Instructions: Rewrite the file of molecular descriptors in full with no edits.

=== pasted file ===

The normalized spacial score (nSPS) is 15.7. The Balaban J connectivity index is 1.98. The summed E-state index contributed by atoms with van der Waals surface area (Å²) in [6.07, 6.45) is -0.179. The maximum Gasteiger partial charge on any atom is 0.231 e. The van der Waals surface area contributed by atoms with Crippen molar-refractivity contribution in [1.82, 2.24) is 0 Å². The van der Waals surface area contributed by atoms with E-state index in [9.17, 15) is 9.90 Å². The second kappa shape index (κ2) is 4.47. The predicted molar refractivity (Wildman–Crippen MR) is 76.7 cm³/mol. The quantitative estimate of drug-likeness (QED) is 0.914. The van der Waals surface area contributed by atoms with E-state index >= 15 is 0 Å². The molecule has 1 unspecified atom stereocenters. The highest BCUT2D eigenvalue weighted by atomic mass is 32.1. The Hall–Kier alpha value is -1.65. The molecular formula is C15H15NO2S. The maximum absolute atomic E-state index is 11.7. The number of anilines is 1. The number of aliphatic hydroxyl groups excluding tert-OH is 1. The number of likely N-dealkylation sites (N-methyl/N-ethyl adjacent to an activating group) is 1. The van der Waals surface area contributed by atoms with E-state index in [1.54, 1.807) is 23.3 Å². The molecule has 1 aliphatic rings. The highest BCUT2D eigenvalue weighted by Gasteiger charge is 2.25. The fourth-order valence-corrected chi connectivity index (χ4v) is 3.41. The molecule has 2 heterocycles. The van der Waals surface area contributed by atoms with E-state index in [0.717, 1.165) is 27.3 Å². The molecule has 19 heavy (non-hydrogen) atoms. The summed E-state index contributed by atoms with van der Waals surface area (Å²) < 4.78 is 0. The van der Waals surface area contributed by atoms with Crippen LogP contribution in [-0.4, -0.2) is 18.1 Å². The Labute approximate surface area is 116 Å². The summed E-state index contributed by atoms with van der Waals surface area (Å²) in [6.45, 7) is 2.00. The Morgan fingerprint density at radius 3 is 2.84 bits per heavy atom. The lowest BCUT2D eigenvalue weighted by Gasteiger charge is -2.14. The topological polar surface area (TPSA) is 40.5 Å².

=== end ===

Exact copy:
The normalized spacial score (nSPS) is 15.7. The Balaban J connectivity index is 1.98. The summed E-state index contributed by atoms with van der Waals surface area (Å²) in [6.07, 6.45) is -0.179. The maximum Gasteiger partial charge on any atom is 0.231 e. The van der Waals surface area contributed by atoms with Crippen molar-refractivity contribution in [1.82, 2.24) is 0 Å². The van der Waals surface area contributed by atoms with E-state index in [9.17, 15) is 9.90 Å². The second kappa shape index (κ2) is 4.47. The predicted molar refractivity (Wildman–Crippen MR) is 76.7 cm³/mol. The quantitative estimate of drug-likeness (QED) is 0.914. The van der Waals surface area contributed by atoms with E-state index >= 15 is 0 Å². The molecule has 1 unspecified atom stereocenters. The highest BCUT2D eigenvalue weighted by atomic mass is 32.1. The Hall–Kier alpha value is -1.65. The molecular formula is C15H15NO2S. The maximum absolute atomic E-state index is 11.7. The number of anilines is 1. The number of aliphatic hydroxyl groups excluding tert-OH is 1. The number of likely N-dealkylation sites (N-methyl/N-ethyl adjacent to an activating group) is 1. The van der Waals surface area contributed by atoms with E-state index in [1.54, 1.807) is 23.3 Å². The molecule has 1 aliphatic rings. The highest BCUT2D eigenvalue weighted by Gasteiger charge is 2.25. The fourth-order valence-corrected chi connectivity index (χ4v) is 3.41. The molecule has 2 heterocycles. The van der Waals surface area contributed by atoms with E-state index in [0.717, 1.165) is 27.3 Å². The molecule has 19 heavy (non-hydrogen) atoms. The summed E-state index contributed by atoms with van der Waals surface area (Å²) < 4.78 is 0. The van der Waals surface area contributed by atoms with Crippen LogP contribution in [-0.4, -0.2) is 18.1 Å². The Labute approximate surface area is 116 Å². The summed E-state index contributed by atoms with van der Waals surface area (Å²) in [6.45, 7) is 2.00. The Morgan fingerprint density at radius 3 is 2.84 bits per heavy atom. The lowest BCUT2D eigenvalue weighted by Gasteiger charge is -2.14. The topological polar surface area (TPSA) is 40.5 Å².